Toward a Treatment for Huntington’s Disease

February 27, 2024

Weizmann Institute of Science scientists have discovered two small molecules that can cross the blood-brain barrier in mice, slowing and even reversing the effects of Huntington’s, which is incurable.

The human brain is a well-guarded control centre. Its system of blood vessels is surrounded by a densely packed cellular barrier that prevents most substances from getting in or out. This fortified architecture protects the brain, but it can also stop it from getting help when it needs it – for example, in the case of a neurodegenerative disease.

In a new study, published in EMBO Molecular Medicine, Professor Rivka Dikstein at the Weizmann Institute and her team identified two small molecules that manage to penetrate the blood-brain barrier and reduce the levels of a defective protein that causes Huntington’s disease, an incurable neurodegenerative disorder. The new drugs not only slowed the progress of the disease in mouse models but even reversed some of its symptoms.

The signs and symptoms of Huntington’s disease – slight involuntary movements, general clumsiness and increased anxiety – most commonly emerge around the age of 40. The disease develops over time and inevitably leads to death. It is caused by an excessive repetition, 36 times or more, of a DNA segment in the huntingtin gene.

People with Huntington’s usually have one working copy of the huntingtin gene and one defective copy, which leads to the creation of defective proteins that stick together, forming a toxic residue in the brain. This residue accumulates and harms the brain in a number of ways, causing inflammation, thwarting the expression of genes that are vital for the survival of nerve cells and damaging the cellular power stations called the mitochondria. Previous efforts to treat each mechanism separately were not sufficiently effective, while drugs aimed at tackling the root of the problem – the defective huntingtin protein itself – found it difficult to distinguish the defective protein from the normal one.

A possible ray of hope was discovered in 2019 by Dr Anat Bahat, a researcher in Dikstein’s lab in Weizmann’s Biomolecular Sciences Department. For years the lab has been conducting basic research into the Spt5 regulatory protein, a large protein with many functional segments that helps in the production of messenger RNA molecules and is especially important in the production of proteins involved in inflammation. Bahat and colleagues found that several small molecules can inhibit certain functions of Spt5 without causing significant damage to the protein’s other functions. The researchers then found three small molecules that specifically inhibited the expression of mutant huntingtin without harming the expression of normal huntingtin and other proteins linked to inflammation.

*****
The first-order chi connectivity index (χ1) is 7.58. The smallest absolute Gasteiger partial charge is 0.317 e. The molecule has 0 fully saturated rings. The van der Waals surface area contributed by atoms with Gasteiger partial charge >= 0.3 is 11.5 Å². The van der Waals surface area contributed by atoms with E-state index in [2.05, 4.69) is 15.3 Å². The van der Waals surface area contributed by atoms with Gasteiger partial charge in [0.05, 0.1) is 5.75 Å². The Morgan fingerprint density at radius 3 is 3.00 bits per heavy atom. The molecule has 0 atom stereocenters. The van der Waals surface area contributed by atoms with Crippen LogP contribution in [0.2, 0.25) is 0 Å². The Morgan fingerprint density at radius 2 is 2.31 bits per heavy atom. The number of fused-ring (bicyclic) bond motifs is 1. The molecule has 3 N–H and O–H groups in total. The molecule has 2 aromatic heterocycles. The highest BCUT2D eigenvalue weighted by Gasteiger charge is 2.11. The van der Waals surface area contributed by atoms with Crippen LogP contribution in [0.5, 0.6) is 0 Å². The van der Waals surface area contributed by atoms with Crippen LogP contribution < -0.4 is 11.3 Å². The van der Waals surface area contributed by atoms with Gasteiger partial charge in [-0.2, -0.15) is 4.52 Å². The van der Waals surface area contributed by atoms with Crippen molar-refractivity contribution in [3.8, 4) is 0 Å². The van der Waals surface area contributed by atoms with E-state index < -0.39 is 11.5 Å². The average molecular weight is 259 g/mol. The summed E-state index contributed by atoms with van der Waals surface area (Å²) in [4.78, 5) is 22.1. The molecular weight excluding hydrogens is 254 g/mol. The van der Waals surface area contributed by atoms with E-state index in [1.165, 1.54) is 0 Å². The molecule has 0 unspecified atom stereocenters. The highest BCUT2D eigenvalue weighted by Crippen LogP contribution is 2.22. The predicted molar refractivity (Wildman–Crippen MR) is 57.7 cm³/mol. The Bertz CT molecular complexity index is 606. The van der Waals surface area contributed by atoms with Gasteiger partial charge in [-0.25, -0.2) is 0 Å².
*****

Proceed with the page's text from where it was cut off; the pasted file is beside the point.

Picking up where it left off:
In the new study, Bahat led a team of researchers who examined 17 molecules with chemical structures similar to those found effective in the previous study, in the hope of identifying the most effective inhibitors of mutant huntingtin expression. Using cell cultures from a mouse model of Huntington’s disease, the researchers identified the two most effective molecules. They then tested the new molecules in cell cultures from human patients with varying degrees of genetic defect, and in every case, identified a significant drop in the amount of the mutant protein. At the same time, there was no decrease in the expression of the nonmutant protein – evidence that the new molecules were doing their job with great precision.

The next stage of the study was to test the two selected molecules in genetically modified mice that expressed a fully human version of the mutant huntingtin gene. To begin with, the mice were treated at an advanced age, when they were already exhibiting clear signs of the disease, by means of an infusion delivered directly into the damaged part of the brain over the course of four weeks. The treatment reduced the expression of the mutant copy of the gene and increased the proportion of the relevant healthy proteins in the damaged area of the brain.